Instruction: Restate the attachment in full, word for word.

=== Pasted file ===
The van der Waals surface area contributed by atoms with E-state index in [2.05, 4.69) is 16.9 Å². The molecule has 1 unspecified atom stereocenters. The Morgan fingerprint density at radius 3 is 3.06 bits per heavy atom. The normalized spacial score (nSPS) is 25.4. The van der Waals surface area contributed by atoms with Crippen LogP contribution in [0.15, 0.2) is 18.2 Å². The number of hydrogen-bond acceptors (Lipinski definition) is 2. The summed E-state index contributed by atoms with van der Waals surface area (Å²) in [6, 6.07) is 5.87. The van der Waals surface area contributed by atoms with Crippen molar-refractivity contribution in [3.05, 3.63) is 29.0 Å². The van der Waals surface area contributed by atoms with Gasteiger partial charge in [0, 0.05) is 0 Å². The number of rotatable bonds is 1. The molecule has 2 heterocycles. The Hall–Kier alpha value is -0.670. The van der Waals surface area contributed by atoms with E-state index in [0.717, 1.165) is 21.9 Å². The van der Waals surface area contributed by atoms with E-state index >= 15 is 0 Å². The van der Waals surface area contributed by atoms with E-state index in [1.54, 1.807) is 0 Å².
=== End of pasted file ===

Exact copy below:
The van der Waals surface area contributed by atoms with E-state index in [2.05, 4.69) is 16.9 Å². The molecule has 1 unspecified atom stereocenters. The Morgan fingerprint density at radius 3 is 3.06 bits per heavy atom. The normalized spacial score (nSPS) is 25.4. The van der Waals surface area contributed by atoms with Crippen LogP contribution in [0.15, 0.2) is 18.2 Å². The number of hydrogen-bond acceptors (Lipinski definition) is 2. The summed E-state index contributed by atoms with van der Waals surface area (Å²) in [6, 6.07) is 5.87. The van der Waals surface area contributed by atoms with Crippen molar-refractivity contribution in [3.05, 3.63) is 29.0 Å². The van der Waals surface area contributed by atoms with Gasteiger partial charge in [0, 0.05) is 0 Å². The number of rotatable bonds is 1. The molecule has 2 heterocycles. The Hall–Kier alpha value is -0.670. The van der Waals surface area contributed by atoms with E-state index in [0.717, 1.165) is 21.9 Å². The van der Waals surface area contributed by atoms with E-state index >= 15 is 0 Å². The van der Waals surface area contributed by atoms with E-state index in [1.54, 1.807) is 0 Å².